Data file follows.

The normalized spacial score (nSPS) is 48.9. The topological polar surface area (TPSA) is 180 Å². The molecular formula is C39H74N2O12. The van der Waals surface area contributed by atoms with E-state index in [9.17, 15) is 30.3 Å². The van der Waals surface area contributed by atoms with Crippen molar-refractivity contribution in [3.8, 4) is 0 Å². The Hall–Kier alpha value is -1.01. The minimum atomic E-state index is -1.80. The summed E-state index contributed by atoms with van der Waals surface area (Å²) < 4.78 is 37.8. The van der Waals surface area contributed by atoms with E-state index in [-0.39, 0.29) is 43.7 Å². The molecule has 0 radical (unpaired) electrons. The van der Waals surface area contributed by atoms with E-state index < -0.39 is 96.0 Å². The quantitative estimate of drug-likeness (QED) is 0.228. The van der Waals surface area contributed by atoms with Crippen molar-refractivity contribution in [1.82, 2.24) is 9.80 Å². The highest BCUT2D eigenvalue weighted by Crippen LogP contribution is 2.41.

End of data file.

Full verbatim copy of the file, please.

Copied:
The normalized spacial score (nSPS) is 48.9. The topological polar surface area (TPSA) is 180 Å². The molecular formula is C39H74N2O12. The van der Waals surface area contributed by atoms with E-state index in [9.17, 15) is 30.3 Å². The van der Waals surface area contributed by atoms with Crippen molar-refractivity contribution in [3.8, 4) is 0 Å². The Hall–Kier alpha value is -1.01. The minimum atomic E-state index is -1.80. The summed E-state index contributed by atoms with van der Waals surface area (Å²) < 4.78 is 37.8. The van der Waals surface area contributed by atoms with E-state index in [-0.39, 0.29) is 43.7 Å². The molecule has 0 radical (unpaired) electrons. The van der Waals surface area contributed by atoms with E-state index < -0.39 is 96.0 Å². The quantitative estimate of drug-likeness (QED) is 0.228. The van der Waals surface area contributed by atoms with Crippen molar-refractivity contribution in [1.82, 2.24) is 9.80 Å². The highest BCUT2D eigenvalue weighted by Crippen LogP contribution is 2.41.